English Standard Version
To the church of God that is in Corinth, to those sanctified in Christ Jesus, called to be saints together with all those who in every place call upon the name of our Lord Jesus Christ, both their Lord and ours:
King James Bible
Unto the church of God which is at Corinth, to them that are sanctified in Christ Jesus, called to be saints, with all that in every place call upon the name of Jesus Christ our Lord, both theirs and ours:
American Standard Version
unto the church of God which is at Corinth, even them that are sanctified in Christ Jesus, called to be'saints, with all that call upon the name of our Lord Jesus Christ in every place, their Lord and ours:
To the church of God that is at Corinth, to them that are sanctified in Christ Jesus, called to be saints, with all that invoke the name of our Lord Jesus Christ, in every place of theirs and ours.
English Revised Version
unto the church of God which is at Corinth, even them that are sanctified in Christ Jesus, called to be saints, with all that call upon the name of our Lord Jesus Christ in every place, their Lord and ours:
Webster's Bible Translation
To the church of God which is at Corinth, to them that are sanctified in Christ Jesus, called to be saints, with all that in every place call upon the name of Jesus Christ our Lord, both theirs and ours.
Weymouth New Testament
To the Church of God in Corinth, men and women consecrated in Christ Jesus, called to be saints, with all in every place who call on the name of our Lord Jesus Christ-- their Lord as well as ours.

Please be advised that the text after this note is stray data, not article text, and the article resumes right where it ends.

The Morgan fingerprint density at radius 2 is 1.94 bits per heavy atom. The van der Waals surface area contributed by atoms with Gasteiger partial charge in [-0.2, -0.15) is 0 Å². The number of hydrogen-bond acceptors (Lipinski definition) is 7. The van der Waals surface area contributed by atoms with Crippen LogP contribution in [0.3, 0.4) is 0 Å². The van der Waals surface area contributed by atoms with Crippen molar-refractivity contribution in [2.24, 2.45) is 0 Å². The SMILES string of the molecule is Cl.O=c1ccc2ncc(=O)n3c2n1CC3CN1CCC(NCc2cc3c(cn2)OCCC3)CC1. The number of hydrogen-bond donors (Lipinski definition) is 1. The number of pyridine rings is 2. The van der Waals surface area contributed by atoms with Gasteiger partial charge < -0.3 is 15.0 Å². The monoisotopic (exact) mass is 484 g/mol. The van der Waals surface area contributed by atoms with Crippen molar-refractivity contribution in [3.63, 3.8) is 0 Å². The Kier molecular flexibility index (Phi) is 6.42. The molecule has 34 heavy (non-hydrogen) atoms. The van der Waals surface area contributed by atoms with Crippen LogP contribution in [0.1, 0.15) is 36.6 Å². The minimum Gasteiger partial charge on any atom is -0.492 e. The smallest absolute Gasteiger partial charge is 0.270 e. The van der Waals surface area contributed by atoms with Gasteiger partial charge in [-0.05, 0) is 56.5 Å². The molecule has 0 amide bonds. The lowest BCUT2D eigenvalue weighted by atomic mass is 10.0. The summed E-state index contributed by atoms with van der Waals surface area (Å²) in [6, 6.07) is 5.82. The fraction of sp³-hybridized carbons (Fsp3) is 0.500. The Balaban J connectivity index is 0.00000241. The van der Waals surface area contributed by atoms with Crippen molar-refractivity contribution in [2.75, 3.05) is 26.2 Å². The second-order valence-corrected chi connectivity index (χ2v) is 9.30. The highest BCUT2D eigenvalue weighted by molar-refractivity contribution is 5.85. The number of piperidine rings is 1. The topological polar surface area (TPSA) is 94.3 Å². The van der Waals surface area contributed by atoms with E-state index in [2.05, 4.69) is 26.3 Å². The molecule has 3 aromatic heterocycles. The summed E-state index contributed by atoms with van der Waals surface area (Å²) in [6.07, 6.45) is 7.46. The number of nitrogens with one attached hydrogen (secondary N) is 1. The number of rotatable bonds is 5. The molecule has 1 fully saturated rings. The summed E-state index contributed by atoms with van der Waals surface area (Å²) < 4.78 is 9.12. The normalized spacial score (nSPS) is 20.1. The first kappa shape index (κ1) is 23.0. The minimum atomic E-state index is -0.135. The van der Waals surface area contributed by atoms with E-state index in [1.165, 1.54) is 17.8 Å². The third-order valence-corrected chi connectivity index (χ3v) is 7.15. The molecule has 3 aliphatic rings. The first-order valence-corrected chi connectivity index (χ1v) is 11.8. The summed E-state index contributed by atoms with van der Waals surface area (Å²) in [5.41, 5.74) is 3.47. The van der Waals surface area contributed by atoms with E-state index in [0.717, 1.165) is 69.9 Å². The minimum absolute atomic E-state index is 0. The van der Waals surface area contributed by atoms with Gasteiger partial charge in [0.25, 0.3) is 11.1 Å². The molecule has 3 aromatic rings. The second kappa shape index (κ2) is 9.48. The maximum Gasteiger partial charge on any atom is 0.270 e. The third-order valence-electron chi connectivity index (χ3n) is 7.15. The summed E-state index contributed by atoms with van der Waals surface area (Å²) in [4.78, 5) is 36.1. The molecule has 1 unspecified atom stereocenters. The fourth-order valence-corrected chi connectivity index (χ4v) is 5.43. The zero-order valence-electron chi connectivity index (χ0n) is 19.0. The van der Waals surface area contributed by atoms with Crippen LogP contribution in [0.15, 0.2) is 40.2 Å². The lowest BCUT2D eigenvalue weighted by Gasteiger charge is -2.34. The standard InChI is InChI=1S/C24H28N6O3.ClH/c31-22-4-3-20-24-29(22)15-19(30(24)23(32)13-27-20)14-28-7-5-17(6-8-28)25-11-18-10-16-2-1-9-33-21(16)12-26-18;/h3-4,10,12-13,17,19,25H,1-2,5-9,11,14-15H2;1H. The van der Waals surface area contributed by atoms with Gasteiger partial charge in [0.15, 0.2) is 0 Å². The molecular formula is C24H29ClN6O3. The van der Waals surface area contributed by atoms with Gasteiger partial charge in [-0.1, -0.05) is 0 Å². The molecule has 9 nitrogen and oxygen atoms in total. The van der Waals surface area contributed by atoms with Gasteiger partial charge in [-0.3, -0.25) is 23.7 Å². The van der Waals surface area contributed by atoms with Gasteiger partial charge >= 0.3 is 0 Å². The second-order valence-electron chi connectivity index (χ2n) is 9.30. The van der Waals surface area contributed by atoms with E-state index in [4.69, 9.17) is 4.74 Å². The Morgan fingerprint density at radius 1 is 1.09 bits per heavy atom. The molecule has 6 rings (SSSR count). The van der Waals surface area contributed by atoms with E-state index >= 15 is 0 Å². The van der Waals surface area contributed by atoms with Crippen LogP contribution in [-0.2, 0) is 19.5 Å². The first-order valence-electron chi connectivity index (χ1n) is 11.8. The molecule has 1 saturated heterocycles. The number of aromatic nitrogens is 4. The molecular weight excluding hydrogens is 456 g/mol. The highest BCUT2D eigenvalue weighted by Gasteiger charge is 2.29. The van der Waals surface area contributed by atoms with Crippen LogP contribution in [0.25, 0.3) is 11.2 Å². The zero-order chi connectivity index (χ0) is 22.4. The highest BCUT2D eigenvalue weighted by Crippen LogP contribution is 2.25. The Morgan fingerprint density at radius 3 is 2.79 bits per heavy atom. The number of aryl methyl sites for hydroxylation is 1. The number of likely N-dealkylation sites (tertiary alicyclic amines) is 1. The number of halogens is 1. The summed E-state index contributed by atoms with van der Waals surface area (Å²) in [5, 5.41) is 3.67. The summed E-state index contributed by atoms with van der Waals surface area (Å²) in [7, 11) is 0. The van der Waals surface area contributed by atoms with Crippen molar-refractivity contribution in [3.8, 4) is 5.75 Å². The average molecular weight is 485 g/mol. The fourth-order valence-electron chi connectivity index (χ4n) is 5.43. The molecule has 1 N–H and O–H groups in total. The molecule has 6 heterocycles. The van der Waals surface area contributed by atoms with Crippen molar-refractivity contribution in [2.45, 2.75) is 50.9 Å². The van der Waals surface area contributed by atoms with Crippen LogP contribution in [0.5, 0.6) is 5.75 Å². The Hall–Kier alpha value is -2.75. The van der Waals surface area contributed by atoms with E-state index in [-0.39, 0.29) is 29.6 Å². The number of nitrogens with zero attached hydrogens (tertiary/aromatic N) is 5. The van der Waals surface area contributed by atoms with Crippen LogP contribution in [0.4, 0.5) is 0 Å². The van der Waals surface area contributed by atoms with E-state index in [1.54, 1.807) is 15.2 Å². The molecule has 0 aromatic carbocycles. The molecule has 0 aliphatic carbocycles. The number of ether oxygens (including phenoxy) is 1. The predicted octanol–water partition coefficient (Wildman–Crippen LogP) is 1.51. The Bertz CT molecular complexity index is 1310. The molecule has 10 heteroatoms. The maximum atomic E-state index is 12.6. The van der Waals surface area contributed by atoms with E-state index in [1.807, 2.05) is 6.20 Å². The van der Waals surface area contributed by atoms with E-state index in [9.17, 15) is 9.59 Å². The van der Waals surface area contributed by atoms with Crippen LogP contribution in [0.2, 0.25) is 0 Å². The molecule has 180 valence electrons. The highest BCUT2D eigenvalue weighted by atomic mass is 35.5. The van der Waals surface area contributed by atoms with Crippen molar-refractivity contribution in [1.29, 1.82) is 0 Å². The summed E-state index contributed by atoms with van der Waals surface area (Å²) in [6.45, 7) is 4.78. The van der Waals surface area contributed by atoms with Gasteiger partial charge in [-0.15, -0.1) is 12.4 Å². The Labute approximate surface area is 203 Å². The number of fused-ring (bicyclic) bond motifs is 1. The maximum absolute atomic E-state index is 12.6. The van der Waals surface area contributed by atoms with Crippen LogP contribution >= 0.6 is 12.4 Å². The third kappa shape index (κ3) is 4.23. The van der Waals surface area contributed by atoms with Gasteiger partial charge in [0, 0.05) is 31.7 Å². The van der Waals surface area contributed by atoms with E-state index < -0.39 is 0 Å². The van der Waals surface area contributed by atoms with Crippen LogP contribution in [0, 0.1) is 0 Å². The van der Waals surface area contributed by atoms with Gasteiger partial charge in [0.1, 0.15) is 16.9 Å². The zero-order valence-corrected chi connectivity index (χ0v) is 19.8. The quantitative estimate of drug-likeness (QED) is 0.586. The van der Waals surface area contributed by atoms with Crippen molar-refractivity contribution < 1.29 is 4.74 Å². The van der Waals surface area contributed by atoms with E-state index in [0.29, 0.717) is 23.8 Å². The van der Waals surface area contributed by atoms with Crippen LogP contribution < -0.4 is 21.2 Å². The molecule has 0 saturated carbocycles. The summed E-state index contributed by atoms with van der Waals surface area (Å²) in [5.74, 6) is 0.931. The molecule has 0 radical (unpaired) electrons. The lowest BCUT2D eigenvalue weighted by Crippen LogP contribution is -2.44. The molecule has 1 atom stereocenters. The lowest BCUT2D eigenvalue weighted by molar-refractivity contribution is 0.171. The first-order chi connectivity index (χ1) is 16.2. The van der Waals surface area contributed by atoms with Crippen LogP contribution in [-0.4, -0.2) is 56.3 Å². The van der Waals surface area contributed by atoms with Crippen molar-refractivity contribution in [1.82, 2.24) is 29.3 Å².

1 Corinthians 1:2 Parallel
CommentaryVincent's Word Studies
The Corinth of this period owed the beginning of its prosperity to Julius Caesar, who, a hundred years after its destruction by Mummius (b.c. 146), rebuilt and peopled it with a colony of veterans and freedmen. It was situated on the isthmus which divided Northern Greece from the Peloponnesus. It had three harbors, Cenchreae and Schoenus on the east, and Lechaeumn on the west. The isthmus, forming the only line of march for an invading or retreating army, was of the greatest military importance. It was known as "the eye of Greece." By Pindar it was called "the bridge of the sea;" by Xenophon, "the gate of the Peloponnesus;" and by Strabo, "the acropolis of Greece." In more modern times it was known as "the Gibraltar of Greece." Hence, at least as early as the march of Xerxes into Greece, it was crossed by a wall, which, in later times, became a massive and important fortification, especially in the decline of the Roman Empire. Justinian fortified it with an hundred and fifty towers. The citadel rose two thousand feet above the sea-level, on a rock with precipitous sides. In the days of the Achaean league it was called one of the "fetters" of Greece. "It runs out boldly from the surging mountain chains of the Peninsula, like an outpost or sentry, guarding the approach from the North. In days when news was transmitted by fire-signals, we can imagine how all the southern country must have depended on the watch upon the rock of Corinth" (Mahaffy, "Rambles and Studies in Greece").
At its narrowest part the isthmus was crossed by a level track called the diolcus, over which vessels were dragged on rollers from one port to the other. This was in constant use, because seamen were thus enabled to avoid sailing round the dangerous promontory of Malea, the southern extremity of the Peloponnesus. A canal was projected and by Nero, but was abandoned. The common title of the city in the poets was bimaris, "the city of the two seas."